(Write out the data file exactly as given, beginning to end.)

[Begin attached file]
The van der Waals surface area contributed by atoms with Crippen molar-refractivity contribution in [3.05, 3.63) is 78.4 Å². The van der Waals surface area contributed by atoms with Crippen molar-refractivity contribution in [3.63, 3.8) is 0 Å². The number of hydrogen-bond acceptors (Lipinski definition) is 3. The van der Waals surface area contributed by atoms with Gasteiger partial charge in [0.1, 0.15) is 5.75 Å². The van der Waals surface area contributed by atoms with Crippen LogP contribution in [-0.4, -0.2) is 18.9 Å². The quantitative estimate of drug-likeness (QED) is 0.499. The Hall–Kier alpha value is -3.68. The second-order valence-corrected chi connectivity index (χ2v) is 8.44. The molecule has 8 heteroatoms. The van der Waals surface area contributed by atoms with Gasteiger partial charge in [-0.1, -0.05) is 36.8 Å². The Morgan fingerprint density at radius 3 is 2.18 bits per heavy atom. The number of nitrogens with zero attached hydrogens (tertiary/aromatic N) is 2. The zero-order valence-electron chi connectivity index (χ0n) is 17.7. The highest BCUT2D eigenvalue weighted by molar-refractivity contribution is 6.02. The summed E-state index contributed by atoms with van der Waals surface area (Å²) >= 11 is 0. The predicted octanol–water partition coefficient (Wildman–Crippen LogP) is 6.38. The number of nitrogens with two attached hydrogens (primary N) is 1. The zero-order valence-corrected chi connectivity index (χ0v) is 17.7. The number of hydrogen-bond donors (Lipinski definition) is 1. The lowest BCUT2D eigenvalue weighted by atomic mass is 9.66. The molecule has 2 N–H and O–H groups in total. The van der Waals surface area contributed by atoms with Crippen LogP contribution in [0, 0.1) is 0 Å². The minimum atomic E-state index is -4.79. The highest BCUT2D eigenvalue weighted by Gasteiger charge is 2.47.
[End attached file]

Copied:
The van der Waals surface area contributed by atoms with Crippen molar-refractivity contribution in [3.05, 3.63) is 78.4 Å². The van der Waals surface area contributed by atoms with Crippen molar-refractivity contribution in [3.63, 3.8) is 0 Å². The number of hydrogen-bond acceptors (Lipinski definition) is 3. The van der Waals surface area contributed by atoms with Gasteiger partial charge in [0.1, 0.15) is 5.75 Å². The van der Waals surface area contributed by atoms with Crippen LogP contribution in [-0.4, -0.2) is 18.9 Å². The quantitative estimate of drug-likeness (QED) is 0.499. The Hall–Kier alpha value is -3.68. The second-order valence-corrected chi connectivity index (χ2v) is 8.44. The molecule has 8 heteroatoms. The van der Waals surface area contributed by atoms with Gasteiger partial charge in [-0.1, -0.05) is 36.8 Å². The Morgan fingerprint density at radius 3 is 2.18 bits per heavy atom. The number of nitrogens with zero attached hydrogens (tertiary/aromatic N) is 2. The zero-order valence-electron chi connectivity index (χ0n) is 17.7. The highest BCUT2D eigenvalue weighted by molar-refractivity contribution is 6.02. The summed E-state index contributed by atoms with van der Waals surface area (Å²) >= 11 is 0. The predicted octanol–water partition coefficient (Wildman–Crippen LogP) is 6.38. The number of nitrogens with two attached hydrogens (primary N) is 1. The zero-order valence-corrected chi connectivity index (χ0v) is 17.7. The number of hydrogen-bond donors (Lipinski definition) is 1. The lowest BCUT2D eigenvalue weighted by atomic mass is 9.66. The molecule has 2 N–H and O–H groups in total. The van der Waals surface area contributed by atoms with Crippen LogP contribution in [0, 0.1) is 0 Å². The minimum atomic E-state index is -4.79. The highest BCUT2D eigenvalue weighted by Gasteiger charge is 2.47.